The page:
All these interesting questions aside, what really fascinated me about the idea of Will and/or Hannibal taking an interest in Frankl’s work is the idea of self-transcendence versus self-actualization, along with the paramount importance Frankl places on choice. My first thought was that Hannibal practices a kind of dark logotherapy with his patients because he encourages them to embrace a murderous meaning and potential — but then I thought better of it. Hannibal doesn’t place a terribly high value on his patients determining their own meaning or making their own choices. For example, his arbitrary decision to revive Bella after her attempted overdose. Her response to him, later, is to say, “You moved my meaning.”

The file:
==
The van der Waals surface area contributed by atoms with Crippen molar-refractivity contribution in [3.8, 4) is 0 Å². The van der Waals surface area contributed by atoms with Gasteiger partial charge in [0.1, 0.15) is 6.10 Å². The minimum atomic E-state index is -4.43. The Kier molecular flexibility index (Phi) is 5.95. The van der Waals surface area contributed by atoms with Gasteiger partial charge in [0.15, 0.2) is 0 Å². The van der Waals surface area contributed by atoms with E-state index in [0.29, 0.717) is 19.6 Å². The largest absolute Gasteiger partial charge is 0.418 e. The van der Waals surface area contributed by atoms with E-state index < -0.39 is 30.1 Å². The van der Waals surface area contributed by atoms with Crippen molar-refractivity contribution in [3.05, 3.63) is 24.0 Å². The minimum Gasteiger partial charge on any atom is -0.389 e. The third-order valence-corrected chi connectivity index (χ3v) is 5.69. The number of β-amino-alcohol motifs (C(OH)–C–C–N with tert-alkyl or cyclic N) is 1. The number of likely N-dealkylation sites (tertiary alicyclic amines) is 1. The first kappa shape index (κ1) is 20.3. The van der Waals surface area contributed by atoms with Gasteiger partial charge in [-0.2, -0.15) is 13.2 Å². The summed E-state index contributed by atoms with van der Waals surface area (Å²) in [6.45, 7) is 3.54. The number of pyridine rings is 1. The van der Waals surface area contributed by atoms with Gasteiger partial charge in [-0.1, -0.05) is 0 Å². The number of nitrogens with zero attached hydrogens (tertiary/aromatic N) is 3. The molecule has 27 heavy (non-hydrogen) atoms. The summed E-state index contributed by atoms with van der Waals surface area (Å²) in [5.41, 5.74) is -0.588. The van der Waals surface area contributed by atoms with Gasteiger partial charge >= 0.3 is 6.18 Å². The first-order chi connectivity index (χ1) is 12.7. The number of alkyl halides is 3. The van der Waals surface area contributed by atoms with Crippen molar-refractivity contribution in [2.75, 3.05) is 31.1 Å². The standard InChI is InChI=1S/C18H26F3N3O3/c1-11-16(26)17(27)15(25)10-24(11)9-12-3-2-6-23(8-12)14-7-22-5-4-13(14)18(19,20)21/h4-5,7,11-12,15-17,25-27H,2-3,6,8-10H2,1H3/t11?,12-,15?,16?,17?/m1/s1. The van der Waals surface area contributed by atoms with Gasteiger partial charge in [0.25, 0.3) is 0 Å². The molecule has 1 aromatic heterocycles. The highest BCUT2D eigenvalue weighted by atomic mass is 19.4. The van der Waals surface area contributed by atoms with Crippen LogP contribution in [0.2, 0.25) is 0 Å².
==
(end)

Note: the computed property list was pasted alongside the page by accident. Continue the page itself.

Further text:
Hannibal’s interest and investment in his patients’ empowerment is inconsistent at best. He does show interest in the progress of people like Margot (if murdering one’s tormentor can accurately be called “progress”), although he’s also perfectly willing to put her in harm’s way when it helps his ongoing Will Project. Hannibal drugs and manipulates patients on multiple occasions and for a variety of self-serving reasons. So he doesn’t believe in the transcendent power of choice in the way Frankl does. He also doesn’t share Frankl’s humanistic belief that all people have inherent value, regardless of their present choices and state of being. How could he, when he actually eats some of them? To Hannibal, men are beasts, some amusing, some only fit for eating. He’s much more interested in Will’s choices, but that’s because he looks at Will as an equal. To him, they are two men in a world of livestock.